Though tired, we are safe and healthy.
We’ve been very active in our filming here in Sudan. It’s amazing the things we’ve been able to capture. We just recently returned from a trip to Juba (capital of southern Sudan). We were there for a total of 3 days. It is a long and bumpy drive to Juba from Yei; Approximately 4 hours each way but only about 60 miles.
Juba is an interesting city. Since the CPA (Comprehensive Peace Agreement) was signed in 2005, both the north and south have agreed on a shared government within the city. There are both northern and southern soldiers there in the city. This also means that there are people who both support the CPA and who don’t support the CPA. This makes for a very crowded and somewhat hostile environment. We were there as guests of the southern Sudanese government so we were transported in government vehicles and had a special guard with us the entire time. However, there were a couple of hostile situations. William and I climbed the side of a mountain to get a panoramic view of Juba and soon found stones being thrown our way. Evidently, a man at the base of the mountain didn’t want to be filmed. A simple “please don’t film me” would have been nice, but I suppose he lacked those words in the English vocabulary.
We conducted some very impressive interviews while there- So much so that the BBC news thought it was worthy enough to mention it on their broadcast. We’re told that we’re the only film crew in history to travel to Juba/Yei and carry out this sort of business. A few figures we interviewed were Rebecca Garrang’s (John Garrang’s widow), Pagum A’mum (secreterial general of the SPLA) and the speaker of the Parliament- William. We had the president of southern Sudan, Salva Kirr, lined up, but he had to travel to Khartoum at the last moment. There’s a chance we’ll interview him later this week or next trip?
Upon leaving Juba, we stopped to see the memorial site of John Garrang. This was a very powerful moment for us all. As we were leaving the city, a mine exploded not far from the road. We believe this mine was detonated intentionally. There are many many mines still blanketing much of southern Sudan. It is a very dangerous place to go wandering around. This is a perfect example. Danger can also be found on the roads of Sudan. During our journey back, we found an 8 ft. cobra crossing the road. A very impressive scene!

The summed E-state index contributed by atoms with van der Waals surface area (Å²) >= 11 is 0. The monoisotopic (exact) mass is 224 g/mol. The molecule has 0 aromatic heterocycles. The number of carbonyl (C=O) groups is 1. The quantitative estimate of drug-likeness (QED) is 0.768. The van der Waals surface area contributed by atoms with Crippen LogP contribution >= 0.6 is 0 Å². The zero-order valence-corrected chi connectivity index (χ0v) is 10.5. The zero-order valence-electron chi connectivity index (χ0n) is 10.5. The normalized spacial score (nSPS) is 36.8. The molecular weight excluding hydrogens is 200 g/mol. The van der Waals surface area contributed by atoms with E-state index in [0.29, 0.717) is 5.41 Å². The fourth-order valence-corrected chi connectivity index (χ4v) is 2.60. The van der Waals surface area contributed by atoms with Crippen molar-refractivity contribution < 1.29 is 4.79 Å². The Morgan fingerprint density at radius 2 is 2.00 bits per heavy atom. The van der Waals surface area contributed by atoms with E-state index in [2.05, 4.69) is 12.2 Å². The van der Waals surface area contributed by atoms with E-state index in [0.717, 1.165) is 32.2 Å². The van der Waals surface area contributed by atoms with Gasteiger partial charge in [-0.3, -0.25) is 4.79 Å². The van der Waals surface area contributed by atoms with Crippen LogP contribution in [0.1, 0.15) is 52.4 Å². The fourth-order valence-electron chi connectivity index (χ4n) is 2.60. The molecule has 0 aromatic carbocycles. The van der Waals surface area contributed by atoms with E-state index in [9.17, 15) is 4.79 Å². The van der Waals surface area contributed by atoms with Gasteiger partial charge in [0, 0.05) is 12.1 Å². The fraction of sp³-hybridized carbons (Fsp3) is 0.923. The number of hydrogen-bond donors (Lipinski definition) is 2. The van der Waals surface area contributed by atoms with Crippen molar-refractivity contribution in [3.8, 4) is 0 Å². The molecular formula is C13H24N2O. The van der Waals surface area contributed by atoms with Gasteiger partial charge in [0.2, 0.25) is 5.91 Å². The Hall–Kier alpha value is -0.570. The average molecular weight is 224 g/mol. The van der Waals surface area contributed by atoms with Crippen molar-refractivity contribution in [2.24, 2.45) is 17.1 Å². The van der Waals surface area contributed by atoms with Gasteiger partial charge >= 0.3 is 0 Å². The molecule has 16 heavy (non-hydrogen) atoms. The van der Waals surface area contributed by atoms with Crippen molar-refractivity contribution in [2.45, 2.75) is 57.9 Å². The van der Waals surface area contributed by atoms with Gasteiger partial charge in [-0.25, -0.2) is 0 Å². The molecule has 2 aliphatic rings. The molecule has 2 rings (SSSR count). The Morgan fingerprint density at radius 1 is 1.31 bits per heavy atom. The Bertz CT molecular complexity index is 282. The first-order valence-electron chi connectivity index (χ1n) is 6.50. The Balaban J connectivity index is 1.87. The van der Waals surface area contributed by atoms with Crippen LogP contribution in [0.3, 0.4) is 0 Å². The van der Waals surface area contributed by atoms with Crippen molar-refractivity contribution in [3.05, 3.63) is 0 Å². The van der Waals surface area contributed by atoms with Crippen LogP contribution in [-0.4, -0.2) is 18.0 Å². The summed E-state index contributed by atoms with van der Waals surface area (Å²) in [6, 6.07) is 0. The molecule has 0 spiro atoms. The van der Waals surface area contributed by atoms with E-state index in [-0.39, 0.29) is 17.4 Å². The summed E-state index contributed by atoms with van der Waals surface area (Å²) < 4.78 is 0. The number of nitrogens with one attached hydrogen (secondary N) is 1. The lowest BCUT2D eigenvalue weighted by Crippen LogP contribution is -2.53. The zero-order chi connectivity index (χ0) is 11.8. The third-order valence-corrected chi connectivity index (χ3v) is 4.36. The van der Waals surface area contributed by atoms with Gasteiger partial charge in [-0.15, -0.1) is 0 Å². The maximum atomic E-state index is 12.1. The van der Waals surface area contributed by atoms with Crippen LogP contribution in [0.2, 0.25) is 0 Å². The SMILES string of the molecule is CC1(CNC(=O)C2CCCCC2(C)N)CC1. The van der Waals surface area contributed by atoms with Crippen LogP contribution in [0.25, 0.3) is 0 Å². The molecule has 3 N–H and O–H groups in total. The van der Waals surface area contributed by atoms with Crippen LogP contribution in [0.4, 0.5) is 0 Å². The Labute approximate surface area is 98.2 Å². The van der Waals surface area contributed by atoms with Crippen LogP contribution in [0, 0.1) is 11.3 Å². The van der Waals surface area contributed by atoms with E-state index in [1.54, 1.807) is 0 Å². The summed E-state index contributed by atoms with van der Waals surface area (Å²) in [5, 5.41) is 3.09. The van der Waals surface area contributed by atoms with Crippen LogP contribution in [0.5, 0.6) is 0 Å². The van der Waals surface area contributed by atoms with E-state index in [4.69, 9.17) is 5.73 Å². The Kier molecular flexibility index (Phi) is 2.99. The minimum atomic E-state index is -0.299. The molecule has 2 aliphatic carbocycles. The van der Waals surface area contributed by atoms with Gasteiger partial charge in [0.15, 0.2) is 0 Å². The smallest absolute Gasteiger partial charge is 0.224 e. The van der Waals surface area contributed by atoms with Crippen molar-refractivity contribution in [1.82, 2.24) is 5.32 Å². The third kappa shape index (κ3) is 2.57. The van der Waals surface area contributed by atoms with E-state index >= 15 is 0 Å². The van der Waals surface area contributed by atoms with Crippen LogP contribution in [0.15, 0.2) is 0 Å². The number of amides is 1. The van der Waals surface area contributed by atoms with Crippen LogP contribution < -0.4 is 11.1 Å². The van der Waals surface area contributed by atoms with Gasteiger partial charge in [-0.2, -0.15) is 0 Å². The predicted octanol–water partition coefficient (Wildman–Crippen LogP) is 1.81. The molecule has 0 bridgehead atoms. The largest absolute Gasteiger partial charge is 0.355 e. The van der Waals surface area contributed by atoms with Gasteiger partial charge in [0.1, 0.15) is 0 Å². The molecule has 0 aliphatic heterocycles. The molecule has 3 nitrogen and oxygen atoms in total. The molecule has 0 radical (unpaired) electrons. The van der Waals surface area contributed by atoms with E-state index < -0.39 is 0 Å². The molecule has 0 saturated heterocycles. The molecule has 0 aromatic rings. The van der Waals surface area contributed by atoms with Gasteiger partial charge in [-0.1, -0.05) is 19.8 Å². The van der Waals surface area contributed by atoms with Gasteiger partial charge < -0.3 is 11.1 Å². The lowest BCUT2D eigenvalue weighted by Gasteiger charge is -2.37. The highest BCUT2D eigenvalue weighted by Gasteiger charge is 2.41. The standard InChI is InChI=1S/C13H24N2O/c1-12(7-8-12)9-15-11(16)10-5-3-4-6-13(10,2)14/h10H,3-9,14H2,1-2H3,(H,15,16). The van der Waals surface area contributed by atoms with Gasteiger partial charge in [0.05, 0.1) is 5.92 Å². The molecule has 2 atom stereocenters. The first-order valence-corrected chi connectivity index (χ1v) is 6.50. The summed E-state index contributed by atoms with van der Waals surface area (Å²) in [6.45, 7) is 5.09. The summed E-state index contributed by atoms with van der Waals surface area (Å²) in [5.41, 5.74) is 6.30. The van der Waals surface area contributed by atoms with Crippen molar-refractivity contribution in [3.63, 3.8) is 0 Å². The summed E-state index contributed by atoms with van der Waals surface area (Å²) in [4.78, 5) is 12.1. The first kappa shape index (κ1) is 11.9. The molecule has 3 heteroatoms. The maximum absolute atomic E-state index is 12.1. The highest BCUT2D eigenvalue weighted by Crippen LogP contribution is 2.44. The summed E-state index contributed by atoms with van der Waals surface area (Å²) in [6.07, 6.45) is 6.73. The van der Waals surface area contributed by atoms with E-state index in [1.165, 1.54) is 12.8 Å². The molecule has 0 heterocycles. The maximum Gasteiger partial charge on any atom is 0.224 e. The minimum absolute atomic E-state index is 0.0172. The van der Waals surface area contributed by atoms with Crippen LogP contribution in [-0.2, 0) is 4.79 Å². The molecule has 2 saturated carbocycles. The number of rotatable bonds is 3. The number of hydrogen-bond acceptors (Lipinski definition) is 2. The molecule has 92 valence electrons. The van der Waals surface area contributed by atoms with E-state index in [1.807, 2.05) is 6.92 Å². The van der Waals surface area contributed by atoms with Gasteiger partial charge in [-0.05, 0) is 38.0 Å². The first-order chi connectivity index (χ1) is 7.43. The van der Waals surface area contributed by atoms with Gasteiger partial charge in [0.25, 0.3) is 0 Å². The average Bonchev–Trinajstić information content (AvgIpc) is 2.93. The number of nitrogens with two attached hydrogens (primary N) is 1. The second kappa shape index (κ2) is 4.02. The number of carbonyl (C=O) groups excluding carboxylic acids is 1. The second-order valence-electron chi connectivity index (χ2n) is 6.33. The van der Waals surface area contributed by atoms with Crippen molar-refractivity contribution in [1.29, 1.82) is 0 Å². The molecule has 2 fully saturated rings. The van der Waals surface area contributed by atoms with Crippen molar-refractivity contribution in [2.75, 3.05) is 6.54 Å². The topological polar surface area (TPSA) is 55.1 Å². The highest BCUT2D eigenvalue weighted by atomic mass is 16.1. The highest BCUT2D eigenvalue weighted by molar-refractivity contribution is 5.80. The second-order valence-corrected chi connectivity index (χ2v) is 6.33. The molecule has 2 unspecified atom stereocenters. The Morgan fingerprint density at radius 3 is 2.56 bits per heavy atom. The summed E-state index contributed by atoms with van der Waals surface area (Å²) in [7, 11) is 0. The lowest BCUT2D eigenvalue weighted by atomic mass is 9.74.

Now that we’re back in Yei, we’ve continued our business here. We’re conducting our character documentation at this time. Today, we focused on a family that is HIV positive. This area of focus will cater to Sudan’s need of medicine/medical awareness. The rest of the week we will be focusing on the areas of water, schooling and church growth (the church is at the center of Sudan’s rebuilding).
Water purification has been coming along great. Its been a bit slower than we expected, however, it is the first experiment of this kind here in Yei/southern Sudan so there’s much grace to be had. We have found that the river people draw from here is very contaminated. It is riddled with diseases that plague so many people. This is the leading cause of death in southern Sudan. Bad water = disease. Disease = death. Unfortunately, this tragic scenario claims the lives of mostly children, Sudan’s innocence.
We will be training several leaders in the community within the next few days on how to purify (teach a man how to fish, right!).There are already future trips being planned in introducing a larger activity of water purification here in southern Sudan. Very exciting!
The project “Dear Sudan” has been going well. We have not played it since Juba so we’ve taken a bit of a break. We aired the short film in the town center-Freedom Square-prior to leaving for Juba. We felt like it was a successful showing; Only a few hecklers. The local authority enjoyed pre-viewing the film so much that they advertised it on the local radio program (Liberty FM). Throughout the evening, an estimated 300-400 people watched the film. Several men and women stuck around afterwards and expressed their gratitude. This was very encouraging.
We’ve received all the disposable cameras back. We will be handing out candy and interviewing the children today who took part in the camera project. The children were very excited throughout the whole project. It is coming along just as planned- Very similar to the project I did back in 2005. I can’t wait to see the images these children captured.
Thank you for checking the updates! We’ll try and update again within the next day or two. Please keep us in your thoughts and prayers. We’re over half way there in the trip. We deeply miss our loved ones back in the states. We’re undergoing a heavy burden here and feel it each day. We’re excited to be here, however, the weight and importance of it all can be very taxing. Thank you for your support.
Much love and until next time….. those serving in Sudan.